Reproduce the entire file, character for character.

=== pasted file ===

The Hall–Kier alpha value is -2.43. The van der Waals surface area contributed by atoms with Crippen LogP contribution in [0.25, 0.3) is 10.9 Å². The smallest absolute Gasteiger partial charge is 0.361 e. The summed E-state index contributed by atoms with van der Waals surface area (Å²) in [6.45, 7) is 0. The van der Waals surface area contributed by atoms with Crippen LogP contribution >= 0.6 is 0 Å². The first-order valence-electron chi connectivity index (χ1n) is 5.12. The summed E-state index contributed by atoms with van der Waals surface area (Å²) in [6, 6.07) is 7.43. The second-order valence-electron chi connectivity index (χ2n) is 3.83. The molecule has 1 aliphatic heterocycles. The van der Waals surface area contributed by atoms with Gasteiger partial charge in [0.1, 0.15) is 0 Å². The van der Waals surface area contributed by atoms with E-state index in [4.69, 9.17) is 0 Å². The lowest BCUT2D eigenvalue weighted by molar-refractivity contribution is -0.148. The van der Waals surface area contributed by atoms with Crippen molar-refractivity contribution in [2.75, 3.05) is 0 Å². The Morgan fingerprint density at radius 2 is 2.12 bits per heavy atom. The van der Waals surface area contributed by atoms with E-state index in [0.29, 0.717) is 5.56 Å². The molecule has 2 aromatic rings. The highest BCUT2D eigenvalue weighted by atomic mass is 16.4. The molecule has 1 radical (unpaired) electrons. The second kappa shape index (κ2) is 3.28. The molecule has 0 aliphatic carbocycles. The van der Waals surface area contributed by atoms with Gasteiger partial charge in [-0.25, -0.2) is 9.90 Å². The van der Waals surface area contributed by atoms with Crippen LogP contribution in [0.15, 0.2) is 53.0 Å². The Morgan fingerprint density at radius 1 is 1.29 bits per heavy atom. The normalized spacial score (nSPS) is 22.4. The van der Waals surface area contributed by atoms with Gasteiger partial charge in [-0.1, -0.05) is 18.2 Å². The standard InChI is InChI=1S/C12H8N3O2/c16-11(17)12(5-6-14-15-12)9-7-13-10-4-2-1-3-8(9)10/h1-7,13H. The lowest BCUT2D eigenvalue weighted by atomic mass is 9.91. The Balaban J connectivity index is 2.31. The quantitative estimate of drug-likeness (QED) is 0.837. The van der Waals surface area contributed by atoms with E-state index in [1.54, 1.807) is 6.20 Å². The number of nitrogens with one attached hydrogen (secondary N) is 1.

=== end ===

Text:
The Hall–Kier alpha value is -2.43. The van der Waals surface area contributed by atoms with Crippen LogP contribution in [0.25, 0.3) is 10.9 Å². The smallest absolute Gasteiger partial charge is 0.361 e. The summed E-state index contributed by atoms with van der Waals surface area (Å²) in [6.45, 7) is 0. The van der Waals surface area contributed by atoms with Crippen LogP contribution >= 0.6 is 0 Å². The first-order valence-electron chi connectivity index (χ1n) is 5.12. The summed E-state index contributed by atoms with van der Waals surface area (Å²) in [6, 6.07) is 7.43. The second-order valence-electron chi connectivity index (χ2n) is 3.83. The molecule has 1 aliphatic heterocycles. The van der Waals surface area contributed by atoms with Gasteiger partial charge in [0.1, 0.15) is 0 Å². The van der Waals surface area contributed by atoms with E-state index in [4.69, 9.17) is 0 Å². The lowest BCUT2D eigenvalue weighted by molar-refractivity contribution is -0.148. The van der Waals surface area contributed by atoms with Crippen molar-refractivity contribution in [2.75, 3.05) is 0 Å². The Morgan fingerprint density at radius 2 is 2.12 bits per heavy atom. The van der Waals surface area contributed by atoms with E-state index in [0.29, 0.717) is 5.56 Å². The molecule has 2 aromatic rings. The highest BCUT2D eigenvalue weighted by atomic mass is 16.4. The molecule has 1 radical (unpaired) electrons. The second kappa shape index (κ2) is 3.28. The molecule has 0 aliphatic carbocycles. The van der Waals surface area contributed by atoms with Gasteiger partial charge in [-0.25, -0.2) is 9.90 Å². The van der Waals surface area contributed by atoms with Crippen LogP contribution in [0.15, 0.2) is 53.0 Å². The Morgan fingerprint density at radius 1 is 1.29 bits per heavy atom. The normalized spacial score (nSPS) is 22.4. The van der Waals surface area contributed by atoms with Gasteiger partial charge in [-0.1, -0.05) is 18.2 Å². The standard InChI is InChI=1S/C12H8N3O2/c16-11(17)12(5-6-14-15-12)9-7-13-10-4-2-1-3-8(9)10/h1-7,13H. The lowest BCUT2D eigenvalue weighted by atomic mass is 9.91. The Balaban J connectivity index is 2.31. The quantitative estimate of drug-likeness (QED) is 0.837. The van der Waals surface area contributed by atoms with E-state index in [1.54, 1.807) is 6.20 Å². The number of nitrogens with one attached hydrogen (secondary N) is 1.